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Hardinge UM Disassembly Question

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bearbon

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#1
NEVER MIND - I got help with this from the Yahoo group. My UM is now successfully a virtual "exploded view" all over the shop and on my work benches. Now if there could just be some warmer weather....

I posted this on the Yahoo Hardinge group site but it looks pretty inactive right now so I'm hoping someone here will be able to help.

I have a UM mill I'm in the process of restoring to service. It sat unused for many years and the spindle was very stiff to turn. Thanks to tips from others on this site I've removed the overarm and spindle (yes, I marked and scribed the bearing positions). Since I have the spindle out I want to split the column from the base to make it easier to clean up each section on my bench, but first I need to remove the table and knee.

Can someone please tell me how the table is removed? If I remove the swivel plate tapered lock screws can I hoist the table and swivel base off the saddle? I'd rather take the table off first rather than wrestle the table and swivel plate apart on the bench. Thanks, Bear
 
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Jim_cellarshop

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I sometimes see these for sale, but as my shop is in the basement they look a bit too heavy. Do you know what the heaviest piece weights? Thanks, Jim.
 

Alan Douglas

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#3
I brought mine in intact: slid it down planks over the cellar steps. And have never had the knee off, so can't be of much help, though I should remove it to correct some problems in the vertical dovetails.
 

bearbon

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#4
Jim, The major parts of the machine, when broken down, aren't too heavy for a couple of guys and some basic tackle to handle. Just disassembling the mill is a project in itself and depends on how rusty the parts are and how long its been without care.

Take a look at this thread from the Yahoo Hardinge TM/UM group about how others moved their machines into basements and shops. http://groups.yahoo.com/neo/groups/Hardinge-Mill/conversations/messages/2536

- Howard

I sometimes see these for sale, but as my shop is in the basement they look a bit too heavy. Do you know what the heaviest piece weights? Thanks, Jim.
 

yugami

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#6
This thread just makes me think of the day I brought my TM home. Loaded into the truck in one piece and into the basement in many, many pieces.

A few pieces of advice in came someone comes along who needs to do this again.

The largest pieces you end up with are the main casting, the tray and the base.

The main casting can be carried by the over arm. We used 2 2x4's with some bracing to keep it from sliding when you went downstairs. That was really easy to move with the leverage you get from the long 2x4's.

The base and the tray where slid down the stairs using the same 2x4's as ski's.

Everything else could be carried by one person. The pig of a motor and the knee are the worst bits.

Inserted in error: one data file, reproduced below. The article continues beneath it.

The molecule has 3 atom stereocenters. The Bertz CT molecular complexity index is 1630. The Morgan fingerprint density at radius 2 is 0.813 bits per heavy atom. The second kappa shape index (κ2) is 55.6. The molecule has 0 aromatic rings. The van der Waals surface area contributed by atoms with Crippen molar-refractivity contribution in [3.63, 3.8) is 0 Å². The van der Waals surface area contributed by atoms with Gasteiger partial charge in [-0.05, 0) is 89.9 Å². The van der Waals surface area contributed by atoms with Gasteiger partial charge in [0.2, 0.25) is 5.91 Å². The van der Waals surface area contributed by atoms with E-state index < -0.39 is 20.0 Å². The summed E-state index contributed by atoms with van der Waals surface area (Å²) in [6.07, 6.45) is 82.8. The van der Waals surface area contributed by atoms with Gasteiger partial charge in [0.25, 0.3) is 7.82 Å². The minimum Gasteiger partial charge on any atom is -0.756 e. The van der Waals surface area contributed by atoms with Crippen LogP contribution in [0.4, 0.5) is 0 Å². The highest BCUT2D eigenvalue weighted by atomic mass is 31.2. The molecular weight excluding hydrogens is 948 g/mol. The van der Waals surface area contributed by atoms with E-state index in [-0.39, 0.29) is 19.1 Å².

kf2qd

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#7
I brought mine home in the back of a pickup and disassembled and cleaned there before bringing it inside. I took the table off in pieces. I removed the table feed screw(call it X) and then slid the table our. It is heavy but if you are ready it only requires 1 person. Then I removed the Y axis screw and disassembled all the parts and removed the gib abd slid the Y off the dovetail. I then removed the nut from the top of the vertical screw and then removed the gib from the vertcal slide and lifted the vertical slice off. then I removed the screw from the nut. To remove the column from the pan you need to remove the intermediate shaft from inside the base so the belts will be free to go with the column. There are 4(or was it 5...) bolts that hold the column to the pan. You will need a hoist if you are doing it yourself. I did it with a cable type come-along and a hoist made of 2x4s with a 5/8 pin running through the 4 2x4s. The 2x4 frame meant I could walk it 1 leg at a time to pick the column up and walk it back over the base to set it down.

When re-assembling - do not tightened the bolts holding the column to the base until after you have mounted the vertical slide and can run the vertical slide all the way down to make sure the column is in the proper place and is not trying to force the screw against one side of the nut.
 

Jim_cellarshop

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#8
Hi, been away a while, work & life.
Thanks for the info, due to funds I have had to place the mill on hold. Back to milling on my lathe...
I do have a walk out door in my basement, but getting anything over 300lbs +/- down the steep hill & min clearance would be difficult. And I would most likely need to move it agian in 4-5 years. I may just go for a bench mill although I would like to get something more rigid. I will have to see what's available this fall.
Thanks for every one's help.
Jim
 
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